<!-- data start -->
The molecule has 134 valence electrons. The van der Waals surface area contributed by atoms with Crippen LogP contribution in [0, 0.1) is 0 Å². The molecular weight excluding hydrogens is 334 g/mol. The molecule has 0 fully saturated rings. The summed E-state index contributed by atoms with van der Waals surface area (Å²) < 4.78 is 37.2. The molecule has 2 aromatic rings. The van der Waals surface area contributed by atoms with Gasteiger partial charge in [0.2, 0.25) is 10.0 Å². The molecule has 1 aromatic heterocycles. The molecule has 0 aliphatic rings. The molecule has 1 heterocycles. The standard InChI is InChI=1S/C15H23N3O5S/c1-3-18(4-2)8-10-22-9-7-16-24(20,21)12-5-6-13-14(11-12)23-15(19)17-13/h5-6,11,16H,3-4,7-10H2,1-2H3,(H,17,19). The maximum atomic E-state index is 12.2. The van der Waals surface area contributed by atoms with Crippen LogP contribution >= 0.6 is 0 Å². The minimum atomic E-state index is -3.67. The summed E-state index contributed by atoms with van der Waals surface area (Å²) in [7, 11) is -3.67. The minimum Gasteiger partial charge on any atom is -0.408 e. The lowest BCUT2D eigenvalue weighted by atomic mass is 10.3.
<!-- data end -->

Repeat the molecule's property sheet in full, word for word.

The molecule has 134 valence electrons. The van der Waals surface area contributed by atoms with Crippen LogP contribution in [0, 0.1) is 0 Å². The molecular weight excluding hydrogens is 334 g/mol. The molecule has 0 fully saturated rings. The summed E-state index contributed by atoms with van der Waals surface area (Å²) < 4.78 is 37.2. The molecule has 2 aromatic rings. The van der Waals surface area contributed by atoms with Gasteiger partial charge in [0.2, 0.25) is 10.0 Å². The molecule has 1 aromatic heterocycles. The molecule has 0 aliphatic rings. The molecule has 1 heterocycles. The standard InChI is InChI=1S/C15H23N3O5S/c1-3-18(4-2)8-10-22-9-7-16-24(20,21)12-5-6-13-14(11-12)23-15(19)17-13/h5-6,11,16H,3-4,7-10H2,1-2H3,(H,17,19). The maximum atomic E-state index is 12.2. The van der Waals surface area contributed by atoms with Crippen LogP contribution >= 0.6 is 0 Å². The minimum atomic E-state index is -3.67. The summed E-state index contributed by atoms with van der Waals surface area (Å²) in [7, 11) is -3.67. The minimum Gasteiger partial charge on any atom is -0.408 e. The lowest BCUT2D eigenvalue weighted by atomic mass is 10.3.